The secret to growing great souls is found in these words of Mike Dooley: “To young souls, there are good folks and bad folks. To mature souls, there are only good folks, though some do bad things. Old souls only see themselves.”
Duality rules our lives at first. Everything is either right or wrong. Everyone is either good or bad. Even ideas are either good or bad. That’s the political gridlock in America right now.
The Republicans and Democrats each have a little thimbleful of ideas they think are right (abortion, gun control, etc.), and they just cuss and fuss and make fun of each other’s tiny little thimbles. There is no room in their thimbles for one great thought, like what would be a great thing for every citizen of this country (improve Social Security, stop a stupid, wasteful war that is killing innocent women and children and creating terrorists every day like a black widow spider’s nest breaking open).
Duality especially rules the political molasses in America, and our elected people are like little flies trying to walk around in it, pointing their fingers at each other, repeating the same little catchy phrases that mean nothing. They assume the people are too dumb to notice, and sometimes it seems they are right.
Duality rules every soul until the day dawns when they realize bad people just might have one little good trait and they might even have one little decent idea. That’s the second stage Dooley mentions: “(They realize) there are good folks though some do bad things.”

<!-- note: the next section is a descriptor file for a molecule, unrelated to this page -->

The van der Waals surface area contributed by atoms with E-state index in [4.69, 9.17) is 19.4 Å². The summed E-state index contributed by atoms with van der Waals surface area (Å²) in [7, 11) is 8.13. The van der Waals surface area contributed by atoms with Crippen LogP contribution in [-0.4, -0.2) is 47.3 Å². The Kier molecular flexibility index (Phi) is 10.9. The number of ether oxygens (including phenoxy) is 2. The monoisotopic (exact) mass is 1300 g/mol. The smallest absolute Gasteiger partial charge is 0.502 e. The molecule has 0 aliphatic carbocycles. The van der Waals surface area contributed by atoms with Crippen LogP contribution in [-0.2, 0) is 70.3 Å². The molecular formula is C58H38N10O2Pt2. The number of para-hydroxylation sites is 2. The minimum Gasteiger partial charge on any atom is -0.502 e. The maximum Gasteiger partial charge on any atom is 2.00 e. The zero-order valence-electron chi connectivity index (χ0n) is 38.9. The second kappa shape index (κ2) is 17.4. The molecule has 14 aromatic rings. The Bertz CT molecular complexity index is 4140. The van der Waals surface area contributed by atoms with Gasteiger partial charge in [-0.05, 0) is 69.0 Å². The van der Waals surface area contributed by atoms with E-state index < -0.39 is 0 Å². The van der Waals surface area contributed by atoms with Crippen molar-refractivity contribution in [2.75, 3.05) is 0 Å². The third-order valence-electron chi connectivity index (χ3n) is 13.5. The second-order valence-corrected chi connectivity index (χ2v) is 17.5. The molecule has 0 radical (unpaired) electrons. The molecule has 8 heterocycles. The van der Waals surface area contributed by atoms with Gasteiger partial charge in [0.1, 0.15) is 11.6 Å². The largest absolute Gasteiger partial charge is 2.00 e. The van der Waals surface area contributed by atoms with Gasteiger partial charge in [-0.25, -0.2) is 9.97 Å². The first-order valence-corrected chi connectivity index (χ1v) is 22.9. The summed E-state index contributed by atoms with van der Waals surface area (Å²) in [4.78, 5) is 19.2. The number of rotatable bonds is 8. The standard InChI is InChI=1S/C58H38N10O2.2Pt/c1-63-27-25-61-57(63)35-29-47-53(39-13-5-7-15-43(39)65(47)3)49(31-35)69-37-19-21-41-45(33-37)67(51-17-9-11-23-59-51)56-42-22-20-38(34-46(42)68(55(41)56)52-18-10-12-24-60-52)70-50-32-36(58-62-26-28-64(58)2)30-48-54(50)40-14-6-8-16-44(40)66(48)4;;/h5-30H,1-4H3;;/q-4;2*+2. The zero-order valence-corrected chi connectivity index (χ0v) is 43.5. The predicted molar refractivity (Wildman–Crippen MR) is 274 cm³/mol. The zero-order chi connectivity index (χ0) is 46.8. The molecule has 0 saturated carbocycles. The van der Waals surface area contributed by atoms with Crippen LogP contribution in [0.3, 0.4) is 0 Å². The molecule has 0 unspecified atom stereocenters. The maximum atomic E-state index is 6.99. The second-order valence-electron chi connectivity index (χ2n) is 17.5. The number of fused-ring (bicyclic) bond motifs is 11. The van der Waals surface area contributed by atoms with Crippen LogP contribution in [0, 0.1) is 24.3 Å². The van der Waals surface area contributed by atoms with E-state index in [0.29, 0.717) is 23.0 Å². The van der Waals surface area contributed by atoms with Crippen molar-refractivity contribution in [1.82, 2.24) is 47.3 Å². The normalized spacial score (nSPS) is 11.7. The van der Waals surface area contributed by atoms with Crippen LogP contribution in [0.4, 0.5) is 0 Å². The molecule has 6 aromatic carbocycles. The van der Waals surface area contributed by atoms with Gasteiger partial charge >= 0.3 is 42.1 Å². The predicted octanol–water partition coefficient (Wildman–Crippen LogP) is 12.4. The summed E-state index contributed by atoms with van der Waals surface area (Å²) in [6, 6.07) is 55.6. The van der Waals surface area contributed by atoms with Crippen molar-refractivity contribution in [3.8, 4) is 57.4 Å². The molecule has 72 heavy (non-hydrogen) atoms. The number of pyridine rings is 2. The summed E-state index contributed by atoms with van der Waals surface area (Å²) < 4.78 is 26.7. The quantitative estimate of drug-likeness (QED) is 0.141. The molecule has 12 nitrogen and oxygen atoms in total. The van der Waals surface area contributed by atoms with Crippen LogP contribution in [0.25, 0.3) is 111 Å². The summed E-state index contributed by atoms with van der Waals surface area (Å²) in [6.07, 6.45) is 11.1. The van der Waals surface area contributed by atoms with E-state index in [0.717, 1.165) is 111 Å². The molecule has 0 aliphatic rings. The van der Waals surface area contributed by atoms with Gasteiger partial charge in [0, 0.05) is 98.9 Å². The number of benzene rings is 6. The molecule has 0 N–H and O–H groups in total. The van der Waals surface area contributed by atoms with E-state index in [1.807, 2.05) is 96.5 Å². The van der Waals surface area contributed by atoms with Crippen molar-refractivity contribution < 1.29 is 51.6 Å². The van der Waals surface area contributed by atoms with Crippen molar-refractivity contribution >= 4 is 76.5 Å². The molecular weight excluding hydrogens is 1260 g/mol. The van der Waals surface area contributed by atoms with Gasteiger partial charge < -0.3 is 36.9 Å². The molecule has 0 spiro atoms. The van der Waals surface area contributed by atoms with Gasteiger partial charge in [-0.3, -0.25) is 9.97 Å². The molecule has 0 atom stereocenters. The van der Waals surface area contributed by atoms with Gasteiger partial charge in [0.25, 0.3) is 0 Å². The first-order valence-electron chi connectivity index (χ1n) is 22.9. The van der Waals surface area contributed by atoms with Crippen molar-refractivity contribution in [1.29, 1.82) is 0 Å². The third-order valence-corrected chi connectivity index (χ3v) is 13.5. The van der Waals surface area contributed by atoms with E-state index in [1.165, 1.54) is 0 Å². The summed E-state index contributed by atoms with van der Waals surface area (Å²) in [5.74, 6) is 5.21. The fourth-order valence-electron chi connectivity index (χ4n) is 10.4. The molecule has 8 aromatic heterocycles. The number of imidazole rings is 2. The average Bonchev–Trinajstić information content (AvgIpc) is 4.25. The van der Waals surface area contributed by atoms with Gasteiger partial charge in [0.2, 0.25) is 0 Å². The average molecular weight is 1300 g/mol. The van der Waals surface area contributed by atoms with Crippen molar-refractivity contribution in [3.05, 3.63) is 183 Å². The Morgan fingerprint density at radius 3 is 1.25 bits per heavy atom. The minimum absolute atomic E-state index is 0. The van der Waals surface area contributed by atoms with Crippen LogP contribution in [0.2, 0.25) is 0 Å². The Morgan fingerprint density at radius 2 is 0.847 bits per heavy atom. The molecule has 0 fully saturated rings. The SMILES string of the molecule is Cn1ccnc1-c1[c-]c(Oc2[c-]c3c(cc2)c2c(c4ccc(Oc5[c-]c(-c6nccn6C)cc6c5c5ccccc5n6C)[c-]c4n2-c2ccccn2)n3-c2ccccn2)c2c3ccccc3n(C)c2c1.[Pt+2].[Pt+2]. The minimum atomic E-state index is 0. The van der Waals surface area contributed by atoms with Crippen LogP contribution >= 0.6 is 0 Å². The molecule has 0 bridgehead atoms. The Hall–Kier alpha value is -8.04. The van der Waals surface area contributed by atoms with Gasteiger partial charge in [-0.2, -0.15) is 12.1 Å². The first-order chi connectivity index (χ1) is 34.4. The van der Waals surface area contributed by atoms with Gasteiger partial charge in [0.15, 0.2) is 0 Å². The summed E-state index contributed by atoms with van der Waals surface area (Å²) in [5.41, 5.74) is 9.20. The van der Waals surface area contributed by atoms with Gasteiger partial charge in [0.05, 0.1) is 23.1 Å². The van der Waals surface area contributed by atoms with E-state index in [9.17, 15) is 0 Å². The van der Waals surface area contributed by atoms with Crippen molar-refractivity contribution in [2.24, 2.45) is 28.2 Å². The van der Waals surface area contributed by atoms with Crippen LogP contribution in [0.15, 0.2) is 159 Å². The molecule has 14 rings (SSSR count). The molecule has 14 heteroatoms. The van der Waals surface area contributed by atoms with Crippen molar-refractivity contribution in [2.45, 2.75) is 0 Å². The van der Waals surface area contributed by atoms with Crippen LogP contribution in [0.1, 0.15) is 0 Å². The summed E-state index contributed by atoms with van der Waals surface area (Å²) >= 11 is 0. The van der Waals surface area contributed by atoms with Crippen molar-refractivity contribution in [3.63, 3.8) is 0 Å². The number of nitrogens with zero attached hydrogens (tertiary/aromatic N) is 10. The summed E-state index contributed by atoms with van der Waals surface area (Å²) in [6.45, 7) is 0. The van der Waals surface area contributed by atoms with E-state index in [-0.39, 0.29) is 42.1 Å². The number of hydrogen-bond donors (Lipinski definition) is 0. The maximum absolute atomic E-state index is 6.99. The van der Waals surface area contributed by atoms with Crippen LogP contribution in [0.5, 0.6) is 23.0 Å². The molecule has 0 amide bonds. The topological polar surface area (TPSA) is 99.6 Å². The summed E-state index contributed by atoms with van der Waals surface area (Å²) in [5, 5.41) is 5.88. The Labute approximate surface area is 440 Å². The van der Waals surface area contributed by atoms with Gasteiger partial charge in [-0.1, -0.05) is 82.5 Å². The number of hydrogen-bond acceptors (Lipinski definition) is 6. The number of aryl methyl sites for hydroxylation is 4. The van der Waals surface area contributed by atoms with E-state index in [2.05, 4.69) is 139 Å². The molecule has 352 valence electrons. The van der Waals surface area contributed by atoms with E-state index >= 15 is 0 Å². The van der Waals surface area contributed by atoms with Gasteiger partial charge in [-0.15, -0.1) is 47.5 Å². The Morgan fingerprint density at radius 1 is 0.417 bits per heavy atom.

This may not seem like a great stride in inner growth — to go from duality to thinking good folks can do bad things now and then — but it is really a giant step. Duality locks us into a judgmental consciousness that locks people out of our lives and locks us into a tiny mental cubicle where we breathe the same stale air year after year until we finally die of dead air.
A person takes off like a rocket when they reach the third step and realize they are only looking at themselves all the time. I started easing into this stage one morning when I was having breakfast with a friend who had a gambling addiction. I said some harsh things and then remembered my years as a nicotine addict. I paused and said, “I apologize for talking like you are not the man I am. I see, instead, that I am the man you are. I have been a fellow addict most of my life. There are times I still crave nicotine. Let’s just continue to love each through any and all of our addictions.”
We have all done, or been tempted to do, just about everything we read in the daily paper or hear from people throughout the day. If we haven’t murdered, we have been angry enough to think about it. If we haven’t committed adultery, we have thought about it, and at that time some part of it has already happened in our hearts. Cleaning little mud balls from our own inner being is enough to keep us busy.
When this attitude becomes operational in our lives, we have tasted an experience of oneness and the growth of that oneness becomes our goal. Even a tiny taste of this kind of oneness makes us glow and grow.
E-mail Dalton Roberts at DownhomeP@aol.com.